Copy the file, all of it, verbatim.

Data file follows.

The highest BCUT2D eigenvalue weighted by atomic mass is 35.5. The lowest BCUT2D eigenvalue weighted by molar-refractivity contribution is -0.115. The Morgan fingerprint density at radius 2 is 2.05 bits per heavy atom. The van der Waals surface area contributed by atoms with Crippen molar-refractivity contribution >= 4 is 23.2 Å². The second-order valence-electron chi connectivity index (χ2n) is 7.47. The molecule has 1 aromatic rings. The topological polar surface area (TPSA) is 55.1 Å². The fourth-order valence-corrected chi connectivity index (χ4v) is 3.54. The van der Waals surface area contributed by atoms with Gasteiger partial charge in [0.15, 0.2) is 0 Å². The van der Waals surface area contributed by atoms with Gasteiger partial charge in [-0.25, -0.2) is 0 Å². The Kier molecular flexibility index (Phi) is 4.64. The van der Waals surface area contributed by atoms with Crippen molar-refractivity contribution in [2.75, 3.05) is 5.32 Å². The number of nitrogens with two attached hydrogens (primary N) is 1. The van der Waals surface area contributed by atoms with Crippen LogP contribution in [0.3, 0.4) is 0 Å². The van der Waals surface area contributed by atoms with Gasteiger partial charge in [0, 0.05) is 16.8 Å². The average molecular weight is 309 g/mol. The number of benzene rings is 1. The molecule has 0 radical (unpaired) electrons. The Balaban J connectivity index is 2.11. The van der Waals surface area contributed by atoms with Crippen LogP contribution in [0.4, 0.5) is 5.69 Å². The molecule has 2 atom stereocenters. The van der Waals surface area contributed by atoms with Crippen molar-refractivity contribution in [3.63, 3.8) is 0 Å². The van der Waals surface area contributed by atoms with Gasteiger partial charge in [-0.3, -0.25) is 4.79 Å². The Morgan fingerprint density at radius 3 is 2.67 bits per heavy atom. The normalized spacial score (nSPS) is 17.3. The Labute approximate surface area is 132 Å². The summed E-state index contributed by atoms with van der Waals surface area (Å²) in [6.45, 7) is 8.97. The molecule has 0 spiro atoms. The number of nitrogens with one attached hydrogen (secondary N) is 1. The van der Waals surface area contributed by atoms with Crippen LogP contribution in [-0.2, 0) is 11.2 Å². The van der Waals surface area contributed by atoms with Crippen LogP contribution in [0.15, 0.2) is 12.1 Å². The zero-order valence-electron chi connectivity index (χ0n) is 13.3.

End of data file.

The highest BCUT2D eigenvalue weighted by atomic mass is 35.5. The lowest BCUT2D eigenvalue weighted by molar-refractivity contribution is -0.115. The Morgan fingerprint density at radius 2 is 2.05 bits per heavy atom. The van der Waals surface area contributed by atoms with Crippen molar-refractivity contribution >= 4 is 23.2 Å². The second-order valence-electron chi connectivity index (χ2n) is 7.47. The molecule has 1 aromatic rings. The topological polar surface area (TPSA) is 55.1 Å². The fourth-order valence-corrected chi connectivity index (χ4v) is 3.54. The van der Waals surface area contributed by atoms with Gasteiger partial charge in [0.15, 0.2) is 0 Å². The van der Waals surface area contributed by atoms with Gasteiger partial charge in [-0.25, -0.2) is 0 Å². The Kier molecular flexibility index (Phi) is 4.64. The van der Waals surface area contributed by atoms with Crippen molar-refractivity contribution in [2.75, 3.05) is 5.32 Å². The number of nitrogens with two attached hydrogens (primary N) is 1. The van der Waals surface area contributed by atoms with Crippen LogP contribution in [0.3, 0.4) is 0 Å². The van der Waals surface area contributed by atoms with Gasteiger partial charge in [0, 0.05) is 16.8 Å². The average molecular weight is 309 g/mol. The number of benzene rings is 1. The molecule has 0 radical (unpaired) electrons. The Balaban J connectivity index is 2.11. The van der Waals surface area contributed by atoms with Crippen LogP contribution in [0.4, 0.5) is 5.69 Å². The molecule has 2 atom stereocenters. The van der Waals surface area contributed by atoms with Crippen molar-refractivity contribution in [3.63, 3.8) is 0 Å². The van der Waals surface area contributed by atoms with Gasteiger partial charge in [-0.3, -0.25) is 4.79 Å². The Morgan fingerprint density at radius 3 is 2.67 bits per heavy atom. The normalized spacial score (nSPS) is 17.3. The Labute approximate surface area is 132 Å². The summed E-state index contributed by atoms with van der Waals surface area (Å²) in [6.45, 7) is 8.97. The molecule has 0 spiro atoms. The number of nitrogens with one attached hydrogen (secondary N) is 1. The van der Waals surface area contributed by atoms with Crippen LogP contribution in [-0.2, 0) is 11.2 Å². The van der Waals surface area contributed by atoms with Crippen LogP contribution in [0.15, 0.2) is 12.1 Å². The zero-order valence-electron chi connectivity index (χ0n) is 13.3.